“Bordeaux 10 Years On” is a must for claret connoisseurs

When does a gently evolving claret turn ripe for the drinking? “Bordeaux 10 Years On” aims to help

Image: Chris Burke

One of the fascinations – and frustrations – of wine is that it’s a moving target. In barrel, in bottle, even in your glass, it’s changing and evolving. Some wines are best drunk young; others – especially the likes of bordeaux, barolo or vintage champagne – can take 10 to 20 years to peak. Just as one reaches its zenith, another will be going over. Finding that sweet spot for each is a life’s work.  

That’s one of the reasons why BI Fine Wine in the City started its “Bordeaux 10 Years On” tasting – an annual showcase of more than 60 different bordeaux wines from the same vintage, a decade down the line. This tasting is always enlightening – a chance to compare the progress of right bank with left bank, Saint-Julien with Saint-Estèphe, or Château Cheval Blanc with Pétrus, through the prism of a single vintage. If you’re a collector it’s also an opportunity to check in with wines in your cellar, or discover new ones you might wish to add (or, indeed, sell back if you don’t like the direction a wine is taking). 

For the past three years I’ve attended the trade tasting during the day, a hushed affair full of critics and sommeliers hunched over laptops. But BI does a more glamorous, invitation-only event for 50 or so private clients in the evening too. I can’t really think of another regular tasting on this scale that’s quite like it. This year’s, which took place in February, was all about 2009 – generally agreed to be one of the best bordeaux vintages of the past 100 years. Hence, wines were in short supply – a little notice politely reminded us to take the smallest sample we could.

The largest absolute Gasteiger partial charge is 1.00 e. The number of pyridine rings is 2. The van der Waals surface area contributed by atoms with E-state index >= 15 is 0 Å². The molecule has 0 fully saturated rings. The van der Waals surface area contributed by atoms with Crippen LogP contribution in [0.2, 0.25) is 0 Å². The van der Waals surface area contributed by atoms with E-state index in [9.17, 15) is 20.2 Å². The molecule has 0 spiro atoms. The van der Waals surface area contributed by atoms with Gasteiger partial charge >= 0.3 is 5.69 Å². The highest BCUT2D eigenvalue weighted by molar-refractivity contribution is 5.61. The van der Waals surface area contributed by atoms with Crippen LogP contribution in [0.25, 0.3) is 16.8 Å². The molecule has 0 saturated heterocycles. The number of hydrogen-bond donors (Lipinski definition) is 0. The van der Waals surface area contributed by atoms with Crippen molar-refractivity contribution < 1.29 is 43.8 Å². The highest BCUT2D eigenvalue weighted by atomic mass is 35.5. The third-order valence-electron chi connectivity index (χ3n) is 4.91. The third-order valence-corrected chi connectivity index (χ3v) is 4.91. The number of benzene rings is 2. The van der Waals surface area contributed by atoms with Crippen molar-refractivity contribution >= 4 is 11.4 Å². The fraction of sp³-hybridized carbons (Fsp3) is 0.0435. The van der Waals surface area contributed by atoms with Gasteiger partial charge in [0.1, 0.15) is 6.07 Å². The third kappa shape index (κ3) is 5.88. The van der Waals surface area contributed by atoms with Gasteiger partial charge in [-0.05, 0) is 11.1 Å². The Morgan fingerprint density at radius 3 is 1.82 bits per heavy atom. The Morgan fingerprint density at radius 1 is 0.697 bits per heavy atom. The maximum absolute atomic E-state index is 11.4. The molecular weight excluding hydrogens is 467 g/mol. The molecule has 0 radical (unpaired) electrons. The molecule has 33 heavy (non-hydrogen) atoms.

Our rations may have been meagre but the wines themselves were generous: ripe and luscious, with fine velvety tannins. Many of the perfumed wines of the Margaux AOC were already so opulent you wondered where they had left to go. I heard a number of people comment on how well the Château Latour (about £10,050 for 12 bottles) was shaping up, but Pomerol’s Le Pin (about £21,000-£22,000 for 12 bottles) did it for me with its lifted notes of steak tartare, red berries and anise. At the other end of the price scale was the luxuriant Château Poujeaux (about £300-£350 for 12 bottles) – I’d happily drink a case of that right now. 

Next year’s tasting will be 2010, another superlative but rather more “classic” vintage – intense, tannic, concentrated. “One thing we know about 2010 is that it won’t be ready yet!” laughs BI’s Giles Cooper. “But every year there are some surprises – that’s all part of the fun.”

Alice Lascelles is Fortnum & Mason Drinks Writer of the Year 2019. @alicelascelles.


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